Carly Fiorina: Donald Trump 'Taps Into An Anger I Hear Every Day'

The 2016 GOP candidate and former head of Hewlett-Packard is interviewed on "This Week."
6:21 | 07/12/15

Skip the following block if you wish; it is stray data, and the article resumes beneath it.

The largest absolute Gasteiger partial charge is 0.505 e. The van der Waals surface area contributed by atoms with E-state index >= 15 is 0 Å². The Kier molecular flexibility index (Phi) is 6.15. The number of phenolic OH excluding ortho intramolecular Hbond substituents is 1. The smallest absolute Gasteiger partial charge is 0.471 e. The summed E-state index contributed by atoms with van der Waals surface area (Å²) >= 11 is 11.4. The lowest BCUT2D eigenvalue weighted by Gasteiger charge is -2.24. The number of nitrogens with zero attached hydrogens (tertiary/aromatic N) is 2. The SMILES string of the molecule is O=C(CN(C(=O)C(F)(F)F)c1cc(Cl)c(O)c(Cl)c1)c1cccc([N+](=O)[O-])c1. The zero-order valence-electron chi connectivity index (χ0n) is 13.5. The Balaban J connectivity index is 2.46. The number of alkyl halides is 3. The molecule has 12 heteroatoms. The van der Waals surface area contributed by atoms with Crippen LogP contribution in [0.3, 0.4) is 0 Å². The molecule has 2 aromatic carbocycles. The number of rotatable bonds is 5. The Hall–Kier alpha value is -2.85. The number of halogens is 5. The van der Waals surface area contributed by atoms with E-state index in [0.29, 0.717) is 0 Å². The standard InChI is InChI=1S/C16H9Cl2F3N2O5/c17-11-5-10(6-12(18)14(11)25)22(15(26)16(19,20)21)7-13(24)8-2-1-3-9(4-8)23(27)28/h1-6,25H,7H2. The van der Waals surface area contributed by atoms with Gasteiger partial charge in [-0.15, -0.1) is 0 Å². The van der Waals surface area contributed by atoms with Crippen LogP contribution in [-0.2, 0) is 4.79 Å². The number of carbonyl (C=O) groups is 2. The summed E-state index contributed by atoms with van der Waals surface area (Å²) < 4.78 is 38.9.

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Transcript for Carly Fiorina: Donald Trump 'Taps Into An Anger I Hear Every Day'